The City of Sydney is committed to improving the pedestrian environment in the CBD and surrounds. We have a major footpath upgraded program underway and have engaged world-renown Gehl Architects to conduct a Public Life and Public Spaces Survey. Professor Gehl’s work has helped reclaim for pedestrians diverse cities such as Copenhagen, London, Barcelona, Strasbourg and Melbourne.
The City’s pedestrian study aims to develop a shared vision for safety and amenity to enable us to work effectively with Government agencies, the private sector and our communities to achieve more accessible, useable and enjoyable city streets and public spaces.
Unfortunately, pedestrians in Sydney do not receive a high level of priority compared with other road users, as occurs in many cities internationally. Pedestrian delays result in frustration and provoke dangerous crossing against the lights.
Many cities provide longer crossing times and traffic signals with a visual "count down" timer to keep pedestrians and motorists informed of when the lights will change.
Review phasing of pedestrian signals to increase crossing times, particularly during peak pedestrian periods.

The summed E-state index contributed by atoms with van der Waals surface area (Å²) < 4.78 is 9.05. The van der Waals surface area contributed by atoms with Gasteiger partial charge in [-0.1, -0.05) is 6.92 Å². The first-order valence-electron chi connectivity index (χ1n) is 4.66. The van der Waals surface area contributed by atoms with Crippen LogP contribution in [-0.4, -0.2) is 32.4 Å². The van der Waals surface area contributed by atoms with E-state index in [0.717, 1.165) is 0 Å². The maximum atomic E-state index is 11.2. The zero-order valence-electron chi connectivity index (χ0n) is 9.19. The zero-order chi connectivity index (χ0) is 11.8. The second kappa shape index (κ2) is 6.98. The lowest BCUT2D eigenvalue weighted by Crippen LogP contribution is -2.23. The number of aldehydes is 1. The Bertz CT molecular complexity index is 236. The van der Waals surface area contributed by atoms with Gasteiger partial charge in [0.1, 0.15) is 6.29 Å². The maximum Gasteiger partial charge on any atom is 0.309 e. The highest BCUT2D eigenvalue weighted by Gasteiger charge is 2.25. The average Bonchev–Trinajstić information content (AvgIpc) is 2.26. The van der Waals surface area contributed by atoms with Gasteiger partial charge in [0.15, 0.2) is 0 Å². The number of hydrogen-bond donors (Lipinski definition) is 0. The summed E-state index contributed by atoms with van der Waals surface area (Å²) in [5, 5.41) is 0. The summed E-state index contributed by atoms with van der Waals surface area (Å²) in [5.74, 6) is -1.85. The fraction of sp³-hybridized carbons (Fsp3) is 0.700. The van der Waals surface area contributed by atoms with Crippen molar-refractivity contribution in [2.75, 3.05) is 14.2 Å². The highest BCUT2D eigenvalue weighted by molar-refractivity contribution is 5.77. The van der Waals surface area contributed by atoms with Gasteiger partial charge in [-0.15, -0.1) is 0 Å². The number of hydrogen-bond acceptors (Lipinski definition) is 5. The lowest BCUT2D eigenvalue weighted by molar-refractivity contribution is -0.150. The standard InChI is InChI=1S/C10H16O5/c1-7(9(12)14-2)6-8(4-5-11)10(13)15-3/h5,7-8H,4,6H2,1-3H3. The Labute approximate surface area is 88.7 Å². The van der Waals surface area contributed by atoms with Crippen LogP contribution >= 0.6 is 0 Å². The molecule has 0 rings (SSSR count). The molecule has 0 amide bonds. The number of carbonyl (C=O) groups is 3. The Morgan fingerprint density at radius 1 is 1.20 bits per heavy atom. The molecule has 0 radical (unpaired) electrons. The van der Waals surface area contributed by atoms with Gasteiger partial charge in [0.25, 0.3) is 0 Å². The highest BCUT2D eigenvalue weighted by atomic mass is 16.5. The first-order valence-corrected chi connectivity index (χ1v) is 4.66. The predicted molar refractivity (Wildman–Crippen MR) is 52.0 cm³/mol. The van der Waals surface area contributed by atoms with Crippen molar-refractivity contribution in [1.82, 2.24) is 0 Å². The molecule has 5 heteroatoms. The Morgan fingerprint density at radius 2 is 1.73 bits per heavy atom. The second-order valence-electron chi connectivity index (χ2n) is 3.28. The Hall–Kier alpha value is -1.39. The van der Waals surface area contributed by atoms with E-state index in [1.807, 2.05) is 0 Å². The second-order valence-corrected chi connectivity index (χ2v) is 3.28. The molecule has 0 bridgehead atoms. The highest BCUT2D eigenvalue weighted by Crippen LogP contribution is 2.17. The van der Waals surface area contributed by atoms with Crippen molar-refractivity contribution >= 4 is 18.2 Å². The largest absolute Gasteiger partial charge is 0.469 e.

Introduce “count down” timers for pedestrian signals in the CBD, potentially trialling the usage in the Town Hall Train Station precinct.
Central Sydney is at saturation point with buses, yet current State Government plans involve increasing bus movements in the CBD, extending clearways adjacent footpaths, and increasing clearway hours. Kerbside bus lanes have an inherent safety risk and decrease pedestrian amenity. Problems include increased pedestrian conflict, bus noise, pollution and wind, leading to dead zones near kerbs.
The City of Sydney supports the re-location of bus lanes away from the kerb to the second or centre lane where it is possible to improve pedestrian amenity and safety. The relocation of bus lanes to the centre lane also provides for future transition to higher volume mass transit services on key routes in central Sydney.
In the short term, investigate and take advantage of all opportunities to relocate bus lanes to the centre of the road with loading platforms.
In the medium term, extend light rail into the CBD to increase public transport provision, with improved amenity and safety for pedestrians.